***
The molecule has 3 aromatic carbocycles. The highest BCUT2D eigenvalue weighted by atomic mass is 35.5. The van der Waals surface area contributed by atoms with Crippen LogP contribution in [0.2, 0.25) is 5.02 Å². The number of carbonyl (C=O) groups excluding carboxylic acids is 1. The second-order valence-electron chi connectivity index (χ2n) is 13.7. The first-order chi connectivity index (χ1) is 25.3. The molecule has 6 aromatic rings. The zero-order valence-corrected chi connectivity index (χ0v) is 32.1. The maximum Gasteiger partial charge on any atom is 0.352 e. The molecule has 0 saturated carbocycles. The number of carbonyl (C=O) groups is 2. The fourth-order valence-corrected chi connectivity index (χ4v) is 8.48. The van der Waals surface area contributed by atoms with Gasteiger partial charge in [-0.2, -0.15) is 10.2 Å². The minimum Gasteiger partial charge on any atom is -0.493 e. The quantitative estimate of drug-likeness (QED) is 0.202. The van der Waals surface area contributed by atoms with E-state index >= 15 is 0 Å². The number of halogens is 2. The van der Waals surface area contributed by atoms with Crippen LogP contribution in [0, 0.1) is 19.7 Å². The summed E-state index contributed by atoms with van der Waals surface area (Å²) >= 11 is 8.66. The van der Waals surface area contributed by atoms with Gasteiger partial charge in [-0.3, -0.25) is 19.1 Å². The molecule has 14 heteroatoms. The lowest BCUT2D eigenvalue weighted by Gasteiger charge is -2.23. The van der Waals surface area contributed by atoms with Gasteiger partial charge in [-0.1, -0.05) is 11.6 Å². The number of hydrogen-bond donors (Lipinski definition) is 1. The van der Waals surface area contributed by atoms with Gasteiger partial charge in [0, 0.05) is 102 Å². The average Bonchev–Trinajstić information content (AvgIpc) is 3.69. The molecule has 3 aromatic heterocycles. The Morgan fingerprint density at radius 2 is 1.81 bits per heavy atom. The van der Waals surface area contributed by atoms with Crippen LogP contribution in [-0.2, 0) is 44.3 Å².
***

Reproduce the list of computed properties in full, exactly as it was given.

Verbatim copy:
The molecule has 3 aromatic carbocycles. The highest BCUT2D eigenvalue weighted by atomic mass is 35.5. The van der Waals surface area contributed by atoms with Crippen LogP contribution in [0.2, 0.25) is 5.02 Å². The number of carbonyl (C=O) groups excluding carboxylic acids is 1. The second-order valence-electron chi connectivity index (χ2n) is 13.7. The first-order chi connectivity index (χ1) is 25.3. The molecule has 6 aromatic rings. The zero-order valence-corrected chi connectivity index (χ0v) is 32.1. The maximum Gasteiger partial charge on any atom is 0.352 e. The molecule has 0 saturated carbocycles. The number of carbonyl (C=O) groups is 2. The fourth-order valence-corrected chi connectivity index (χ4v) is 8.48. The van der Waals surface area contributed by atoms with Gasteiger partial charge in [-0.2, -0.15) is 10.2 Å². The minimum Gasteiger partial charge on any atom is -0.493 e. The quantitative estimate of drug-likeness (QED) is 0.202. The van der Waals surface area contributed by atoms with E-state index >= 15 is 0 Å². The number of halogens is 2. The van der Waals surface area contributed by atoms with Crippen LogP contribution in [0, 0.1) is 19.7 Å². The summed E-state index contributed by atoms with van der Waals surface area (Å²) >= 11 is 8.66. The van der Waals surface area contributed by atoms with Gasteiger partial charge in [-0.3, -0.25) is 19.1 Å². The molecule has 14 heteroatoms. The lowest BCUT2D eigenvalue weighted by Gasteiger charge is -2.23. The van der Waals surface area contributed by atoms with Gasteiger partial charge in [-0.1, -0.05) is 11.6 Å². The number of hydrogen-bond donors (Lipinski definition) is 1. The van der Waals surface area contributed by atoms with Gasteiger partial charge in [0, 0.05) is 102 Å². The average Bonchev–Trinajstić information content (AvgIpc) is 3.69. The molecule has 3 aromatic heterocycles. The Morgan fingerprint density at radius 2 is 1.81 bits per heavy atom. The van der Waals surface area contributed by atoms with Crippen LogP contribution in [-0.2, 0) is 44.3 Å².